Researchers used spatial analysis software and electronic health records to identify clusters of under-immunization and vaccine refusal among Kaiser Permanente members in northern California.

A study published in the journal Pediatrics reviewed the immunization records of more than 154,000 Kaiser Permanente Northern California members between birth and 3 years old. All the children were born between 2000 and 2011 and were covered continuously by Kaiser Permanente, which provides healthcare for about 40 percent of the insured population in 13 northern California counties.

To identify the clusters of under-immunization and vaccine refusal, researchers used sophisticated spatial analysis software, which allowed them to examine health factors in relation to geography. Under-immunization ranged from 18 percent to 23 percent within clusters, compared with 11 percent outside clusters.

“This research confirms anecdotal reports of under-immunization clusters,” said Tracy A. Lieu, M.D., the study’s lead author. “In addition, we found clusters in places we hadn’t anticipated.”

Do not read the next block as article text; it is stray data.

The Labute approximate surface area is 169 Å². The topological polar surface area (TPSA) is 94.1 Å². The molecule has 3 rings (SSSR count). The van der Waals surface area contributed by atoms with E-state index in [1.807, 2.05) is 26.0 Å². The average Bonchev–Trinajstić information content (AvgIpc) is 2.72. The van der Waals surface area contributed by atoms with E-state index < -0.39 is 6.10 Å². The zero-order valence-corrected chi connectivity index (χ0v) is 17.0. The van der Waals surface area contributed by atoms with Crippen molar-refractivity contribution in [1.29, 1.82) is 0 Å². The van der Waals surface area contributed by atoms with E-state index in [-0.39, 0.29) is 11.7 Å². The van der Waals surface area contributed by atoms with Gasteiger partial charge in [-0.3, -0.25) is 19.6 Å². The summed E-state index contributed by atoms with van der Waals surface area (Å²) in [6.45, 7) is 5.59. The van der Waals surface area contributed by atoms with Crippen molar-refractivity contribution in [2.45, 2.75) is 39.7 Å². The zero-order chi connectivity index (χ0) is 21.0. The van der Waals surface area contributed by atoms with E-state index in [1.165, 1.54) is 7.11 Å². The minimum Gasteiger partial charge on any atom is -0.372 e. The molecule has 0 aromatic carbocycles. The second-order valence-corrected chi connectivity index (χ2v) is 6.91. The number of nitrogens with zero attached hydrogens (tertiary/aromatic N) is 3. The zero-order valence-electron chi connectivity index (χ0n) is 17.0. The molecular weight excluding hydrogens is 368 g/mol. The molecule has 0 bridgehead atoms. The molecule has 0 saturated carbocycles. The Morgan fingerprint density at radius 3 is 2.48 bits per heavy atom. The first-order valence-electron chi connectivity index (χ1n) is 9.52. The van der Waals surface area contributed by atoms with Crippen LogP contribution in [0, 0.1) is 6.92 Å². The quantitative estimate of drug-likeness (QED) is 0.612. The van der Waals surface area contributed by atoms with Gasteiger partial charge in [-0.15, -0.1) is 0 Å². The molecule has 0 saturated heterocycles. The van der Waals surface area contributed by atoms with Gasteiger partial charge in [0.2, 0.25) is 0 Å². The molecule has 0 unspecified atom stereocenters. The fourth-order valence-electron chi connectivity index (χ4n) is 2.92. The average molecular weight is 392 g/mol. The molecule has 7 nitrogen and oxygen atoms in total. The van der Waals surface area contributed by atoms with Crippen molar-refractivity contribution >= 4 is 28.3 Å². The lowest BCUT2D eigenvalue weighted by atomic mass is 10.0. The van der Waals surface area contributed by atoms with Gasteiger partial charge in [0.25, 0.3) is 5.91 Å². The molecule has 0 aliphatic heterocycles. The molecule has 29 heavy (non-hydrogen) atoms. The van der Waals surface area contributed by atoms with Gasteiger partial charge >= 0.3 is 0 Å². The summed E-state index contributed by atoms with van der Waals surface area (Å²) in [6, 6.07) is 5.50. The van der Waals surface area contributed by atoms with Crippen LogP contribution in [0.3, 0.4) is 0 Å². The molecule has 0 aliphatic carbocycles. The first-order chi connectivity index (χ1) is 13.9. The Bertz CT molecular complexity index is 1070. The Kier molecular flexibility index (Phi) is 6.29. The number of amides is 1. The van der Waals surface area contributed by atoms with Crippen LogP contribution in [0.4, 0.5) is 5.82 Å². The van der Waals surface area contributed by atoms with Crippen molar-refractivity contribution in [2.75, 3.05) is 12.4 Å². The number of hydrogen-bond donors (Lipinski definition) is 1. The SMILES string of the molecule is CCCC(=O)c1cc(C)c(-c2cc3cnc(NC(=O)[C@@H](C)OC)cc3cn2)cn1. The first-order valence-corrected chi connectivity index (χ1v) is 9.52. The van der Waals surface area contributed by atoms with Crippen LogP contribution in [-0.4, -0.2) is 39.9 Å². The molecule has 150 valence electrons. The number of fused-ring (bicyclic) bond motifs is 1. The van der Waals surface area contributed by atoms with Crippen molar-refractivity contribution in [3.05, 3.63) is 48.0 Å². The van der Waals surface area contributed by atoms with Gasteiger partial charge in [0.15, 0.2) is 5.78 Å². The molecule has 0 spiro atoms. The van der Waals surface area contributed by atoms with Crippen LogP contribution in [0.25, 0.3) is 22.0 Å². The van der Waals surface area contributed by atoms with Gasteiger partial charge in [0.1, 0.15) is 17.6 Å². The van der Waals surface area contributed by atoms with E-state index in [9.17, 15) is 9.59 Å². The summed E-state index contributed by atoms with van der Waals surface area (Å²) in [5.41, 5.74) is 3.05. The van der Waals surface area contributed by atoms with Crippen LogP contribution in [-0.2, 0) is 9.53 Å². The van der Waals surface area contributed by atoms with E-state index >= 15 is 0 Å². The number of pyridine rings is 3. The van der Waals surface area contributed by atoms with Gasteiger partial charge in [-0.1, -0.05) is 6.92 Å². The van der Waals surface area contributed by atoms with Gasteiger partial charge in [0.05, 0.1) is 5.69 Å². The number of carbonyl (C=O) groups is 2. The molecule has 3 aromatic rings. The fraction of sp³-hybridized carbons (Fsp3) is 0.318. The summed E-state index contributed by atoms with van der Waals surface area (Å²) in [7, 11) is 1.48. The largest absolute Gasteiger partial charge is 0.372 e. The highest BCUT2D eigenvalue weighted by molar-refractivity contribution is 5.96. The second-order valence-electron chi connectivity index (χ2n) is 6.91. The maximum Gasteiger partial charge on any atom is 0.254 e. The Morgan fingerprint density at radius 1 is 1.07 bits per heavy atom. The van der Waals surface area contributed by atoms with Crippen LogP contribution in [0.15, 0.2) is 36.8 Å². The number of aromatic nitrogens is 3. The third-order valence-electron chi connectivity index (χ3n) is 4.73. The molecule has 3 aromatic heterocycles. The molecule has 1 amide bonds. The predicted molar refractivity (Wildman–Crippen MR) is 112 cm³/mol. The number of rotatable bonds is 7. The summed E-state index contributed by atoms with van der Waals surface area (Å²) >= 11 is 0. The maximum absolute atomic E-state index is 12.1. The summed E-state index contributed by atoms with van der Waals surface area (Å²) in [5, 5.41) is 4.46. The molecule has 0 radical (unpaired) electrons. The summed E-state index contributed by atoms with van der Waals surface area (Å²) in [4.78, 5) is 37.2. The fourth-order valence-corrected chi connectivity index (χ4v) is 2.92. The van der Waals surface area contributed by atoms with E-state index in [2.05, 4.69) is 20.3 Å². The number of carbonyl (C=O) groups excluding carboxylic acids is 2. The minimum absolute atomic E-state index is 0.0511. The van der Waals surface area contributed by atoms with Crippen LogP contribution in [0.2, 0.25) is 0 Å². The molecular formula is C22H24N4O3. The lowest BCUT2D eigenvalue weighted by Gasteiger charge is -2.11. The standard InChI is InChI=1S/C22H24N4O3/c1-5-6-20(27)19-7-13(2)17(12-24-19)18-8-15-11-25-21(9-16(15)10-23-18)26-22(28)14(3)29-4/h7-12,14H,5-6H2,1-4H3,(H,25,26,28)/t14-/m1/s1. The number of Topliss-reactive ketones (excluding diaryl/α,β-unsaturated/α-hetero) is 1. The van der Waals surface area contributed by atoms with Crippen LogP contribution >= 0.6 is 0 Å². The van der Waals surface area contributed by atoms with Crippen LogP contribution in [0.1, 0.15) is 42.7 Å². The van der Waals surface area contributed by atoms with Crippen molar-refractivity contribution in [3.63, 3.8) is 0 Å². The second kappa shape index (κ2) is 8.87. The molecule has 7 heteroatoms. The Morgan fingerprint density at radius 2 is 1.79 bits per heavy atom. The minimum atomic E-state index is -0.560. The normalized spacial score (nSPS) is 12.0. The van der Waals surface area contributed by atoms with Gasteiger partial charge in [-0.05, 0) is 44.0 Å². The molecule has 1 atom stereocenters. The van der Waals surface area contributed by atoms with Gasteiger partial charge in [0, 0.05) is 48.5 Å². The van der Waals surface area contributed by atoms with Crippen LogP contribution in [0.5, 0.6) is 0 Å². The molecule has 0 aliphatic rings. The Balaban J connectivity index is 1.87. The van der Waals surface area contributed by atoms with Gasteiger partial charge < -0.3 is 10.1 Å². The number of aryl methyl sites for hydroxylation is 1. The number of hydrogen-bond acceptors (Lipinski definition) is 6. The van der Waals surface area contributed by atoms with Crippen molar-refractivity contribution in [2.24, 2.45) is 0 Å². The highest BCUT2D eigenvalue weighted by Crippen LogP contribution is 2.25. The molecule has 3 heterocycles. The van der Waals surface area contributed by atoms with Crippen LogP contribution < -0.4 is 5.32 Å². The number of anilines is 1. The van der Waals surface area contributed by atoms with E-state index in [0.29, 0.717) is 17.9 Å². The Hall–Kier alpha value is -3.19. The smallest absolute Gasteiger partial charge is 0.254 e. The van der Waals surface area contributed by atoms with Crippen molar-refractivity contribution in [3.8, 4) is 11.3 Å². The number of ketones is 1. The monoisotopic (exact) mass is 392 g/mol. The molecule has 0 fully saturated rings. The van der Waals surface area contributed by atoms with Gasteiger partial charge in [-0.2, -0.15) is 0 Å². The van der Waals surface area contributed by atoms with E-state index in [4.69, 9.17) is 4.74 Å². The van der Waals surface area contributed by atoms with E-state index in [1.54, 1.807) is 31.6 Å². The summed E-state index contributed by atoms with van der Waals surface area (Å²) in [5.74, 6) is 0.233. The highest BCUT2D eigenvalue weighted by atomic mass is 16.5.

Lieu noted that this study will be useful for targeting outreach efforts in particular areas, although it was not designed to figure out why children in some areas are less likely to be fully immunized.

Lieu said the research, part of a larger study on parent preferences and vaccination funded by the Patient-Centered Outcomes Research Institute, was the first to use the spatial analysis technique with real-time vaccination data.

“Everyone in the Kaiser Permanente healthcare system has access to vaccines, and since childhood vaccination is covered by insurance, financial barriers are not an issue,” Lieu said. “Our findings raise awareness that there may be communities where parents have more vaccine hesitancy and may be interested in more information or more in-depth conversations with their children’s doctors.”

The study is available here.

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